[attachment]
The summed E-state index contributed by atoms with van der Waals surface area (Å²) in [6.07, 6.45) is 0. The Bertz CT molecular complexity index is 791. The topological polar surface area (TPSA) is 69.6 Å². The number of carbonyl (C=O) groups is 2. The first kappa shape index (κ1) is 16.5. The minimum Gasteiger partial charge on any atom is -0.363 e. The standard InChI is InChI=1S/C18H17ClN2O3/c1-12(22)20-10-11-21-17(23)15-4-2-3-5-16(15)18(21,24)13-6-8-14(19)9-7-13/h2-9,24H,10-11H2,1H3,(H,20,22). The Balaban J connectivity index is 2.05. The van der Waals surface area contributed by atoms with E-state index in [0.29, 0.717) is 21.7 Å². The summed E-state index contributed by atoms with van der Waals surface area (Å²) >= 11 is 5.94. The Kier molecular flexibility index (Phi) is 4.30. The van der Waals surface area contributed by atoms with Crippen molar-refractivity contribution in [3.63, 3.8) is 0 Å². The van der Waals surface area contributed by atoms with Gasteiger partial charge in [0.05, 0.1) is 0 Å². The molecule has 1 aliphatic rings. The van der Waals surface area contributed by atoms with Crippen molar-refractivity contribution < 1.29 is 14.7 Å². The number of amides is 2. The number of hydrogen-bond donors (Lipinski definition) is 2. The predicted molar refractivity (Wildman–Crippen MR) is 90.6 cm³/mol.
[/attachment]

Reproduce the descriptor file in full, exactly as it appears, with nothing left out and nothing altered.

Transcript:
The summed E-state index contributed by atoms with van der Waals surface area (Å²) in [6.07, 6.45) is 0. The Bertz CT molecular complexity index is 791. The topological polar surface area (TPSA) is 69.6 Å². The number of carbonyl (C=O) groups is 2. The first kappa shape index (κ1) is 16.5. The minimum Gasteiger partial charge on any atom is -0.363 e. The standard InChI is InChI=1S/C18H17ClN2O3/c1-12(22)20-10-11-21-17(23)15-4-2-3-5-16(15)18(21,24)13-6-8-14(19)9-7-13/h2-9,24H,10-11H2,1H3,(H,20,22). The Balaban J connectivity index is 2.05. The van der Waals surface area contributed by atoms with E-state index in [0.29, 0.717) is 21.7 Å². The summed E-state index contributed by atoms with van der Waals surface area (Å²) >= 11 is 5.94. The Kier molecular flexibility index (Phi) is 4.30. The van der Waals surface area contributed by atoms with Crippen molar-refractivity contribution in [3.63, 3.8) is 0 Å². The van der Waals surface area contributed by atoms with Gasteiger partial charge in [0.05, 0.1) is 0 Å². The molecule has 1 aliphatic rings. The van der Waals surface area contributed by atoms with Crippen molar-refractivity contribution < 1.29 is 14.7 Å². The number of amides is 2. The number of hydrogen-bond donors (Lipinski definition) is 2. The predicted molar refractivity (Wildman–Crippen MR) is 90.6 cm³/mol.